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Beware of online shopping scams

With the pandemic causing us to do things differently, there has been a significant shift towards online shopping – and scammers are taking full advantage.

Scammers often use highly sophisticated fake websites, impersonating genuine businesses, or create profiles and advertisements on classified sites and social media platforms to trick people into buying from them.

The top products reported in online scams, by highest losses, include pets, vehicles, heavy machinery, shipping containers, computers, phones and jewellery.

Too often, once the order is placed and payment has been made, the scammers cease all communications, the goods are not delivered, or arrive vastly different to what was advertised.

Being vigilant when shopping online is the best way to arm yourself against scammers. We’ve rounded up some of the top tips and tricks for spotting a scam and safeguarding your shopping efforts against them.

Warning signs

To avoid being caught out, it’s important people are aware of the warning signs. Be sure to watch out for:

  • Products with a too-good-to-be-true offer or significantly lower price compared to other retailers
  • Promises of amazing or unbelievable features or benefits – for example, weight loss pills
  • Celebrity endorsements
  • A sense of urgency such as a “limited time offer”
  • Vendors that request payment via a non-secure method such as bank transfer, gift card, cryptocurrency, or third-party payment platform.

Payment method risks

Some payment types are riskier than others, making it virtually impossible for banks to help you get your money back.
Did you know that:

  • Bank transfers can be almost instant when using OSKO or a PayID. This makes recovery chances slim. There is also no ‘destination account match’; so the sending bank cannot validate the account details to confirm it matches the intended recipient.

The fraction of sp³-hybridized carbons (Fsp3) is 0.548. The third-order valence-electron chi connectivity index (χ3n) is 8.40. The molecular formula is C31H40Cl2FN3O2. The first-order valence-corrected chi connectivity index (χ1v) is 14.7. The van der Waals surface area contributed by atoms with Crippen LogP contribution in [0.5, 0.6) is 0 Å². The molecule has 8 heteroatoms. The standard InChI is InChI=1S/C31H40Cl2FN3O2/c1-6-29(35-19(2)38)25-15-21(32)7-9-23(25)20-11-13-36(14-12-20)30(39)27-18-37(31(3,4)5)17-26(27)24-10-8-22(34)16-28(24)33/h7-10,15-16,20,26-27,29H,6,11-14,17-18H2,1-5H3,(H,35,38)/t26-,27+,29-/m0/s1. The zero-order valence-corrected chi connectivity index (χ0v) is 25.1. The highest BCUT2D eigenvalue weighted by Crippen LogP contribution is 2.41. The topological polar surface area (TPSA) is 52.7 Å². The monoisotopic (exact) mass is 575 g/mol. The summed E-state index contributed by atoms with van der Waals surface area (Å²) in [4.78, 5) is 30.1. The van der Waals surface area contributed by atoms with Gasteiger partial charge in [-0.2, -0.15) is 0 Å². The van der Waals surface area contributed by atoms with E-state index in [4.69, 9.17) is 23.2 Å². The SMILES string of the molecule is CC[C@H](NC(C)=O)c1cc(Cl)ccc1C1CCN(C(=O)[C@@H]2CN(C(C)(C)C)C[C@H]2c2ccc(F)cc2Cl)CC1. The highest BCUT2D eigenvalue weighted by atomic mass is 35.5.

• Gift cards are as untraceable as cash. Remember, no legitimate company will ever use this payment method.
  • Using cryptocurrency in a person-to-person transaction with no bank involvement is also immediate, and the recipient is unidentifiable. This means little to no Buyer Protection. It is also usually offshore, making tracing difficult to impossible.
  • Third Party Online Payment Platforms like PayPal offer ‘Buyer Protection guarantees’ but these do not always cover money transfers when performed person-to-person like via a ‘friends and family’ payment.

How to protect yourself

Here are our top tips for keeping yourself safe from online shopping scammers.

  • If the offer sounds too good to be true it usually is.
  • Don’t trust the legitimacy of an ad, even if it appears on a reputable website – scammers create fake ads too!
  • Be mindful of poor spelling and grammar – sometimes it’s the first sign the offer isn’t genuine.
  • Avoid any arrangement with a stranger that asks for up-front payment via non-secure methods.
  • If someone requests you pay using a ‘friends and family payment’ on a third-party payment platform, refuse.
  • Never send money or give credit card or online bank account details to anyone you don’t know and trust.
  • Navigate to an online store via a web browser. Never click on a link in an email, SMS or online ad.
  • Check the web address starts with ‘https’ and has a closed padlock symbol. While this doesn’t guarantee it’s not a scam, it shows the site is using secured processes to protect itself from hackers.

If you’re worried you might be caught out by a scam, call our Contact Centre team for advice on 1300 004 863.

You can also learn how to recognise and avoid scams at